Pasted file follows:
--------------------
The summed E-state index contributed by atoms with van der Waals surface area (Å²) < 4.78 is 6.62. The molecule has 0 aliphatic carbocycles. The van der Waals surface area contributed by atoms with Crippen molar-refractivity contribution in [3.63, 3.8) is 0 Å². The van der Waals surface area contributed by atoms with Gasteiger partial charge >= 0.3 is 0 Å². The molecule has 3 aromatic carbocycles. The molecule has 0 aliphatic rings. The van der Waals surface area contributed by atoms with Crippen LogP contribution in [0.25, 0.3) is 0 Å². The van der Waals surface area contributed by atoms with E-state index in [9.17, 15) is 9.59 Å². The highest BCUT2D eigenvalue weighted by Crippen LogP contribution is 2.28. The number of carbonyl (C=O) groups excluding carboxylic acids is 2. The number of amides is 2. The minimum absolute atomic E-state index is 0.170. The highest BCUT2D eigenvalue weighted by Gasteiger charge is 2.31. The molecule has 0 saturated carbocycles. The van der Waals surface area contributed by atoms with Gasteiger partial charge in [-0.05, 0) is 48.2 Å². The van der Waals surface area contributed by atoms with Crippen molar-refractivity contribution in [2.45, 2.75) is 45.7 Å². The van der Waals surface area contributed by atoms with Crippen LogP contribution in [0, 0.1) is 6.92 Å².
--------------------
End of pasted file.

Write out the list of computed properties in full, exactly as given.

The summed E-state index contributed by atoms with van der Waals surface area (Å²) < 4.78 is 6.62. The molecule has 0 aliphatic carbocycles. The van der Waals surface area contributed by atoms with Crippen molar-refractivity contribution in [3.63, 3.8) is 0 Å². The van der Waals surface area contributed by atoms with Gasteiger partial charge >= 0.3 is 0 Å². The molecule has 3 aromatic carbocycles. The molecule has 0 aliphatic rings. The van der Waals surface area contributed by atoms with Crippen LogP contribution in [0.25, 0.3) is 0 Å². The van der Waals surface area contributed by atoms with E-state index in [9.17, 15) is 9.59 Å². The highest BCUT2D eigenvalue weighted by Crippen LogP contribution is 2.28. The number of carbonyl (C=O) groups excluding carboxylic acids is 2. The number of amides is 2. The minimum absolute atomic E-state index is 0.170. The highest BCUT2D eigenvalue weighted by Gasteiger charge is 2.31. The molecule has 0 saturated carbocycles. The van der Waals surface area contributed by atoms with Gasteiger partial charge in [-0.05, 0) is 48.2 Å². The van der Waals surface area contributed by atoms with Crippen molar-refractivity contribution in [2.45, 2.75) is 45.7 Å². The van der Waals surface area contributed by atoms with Crippen LogP contribution in [0, 0.1) is 6.92 Å².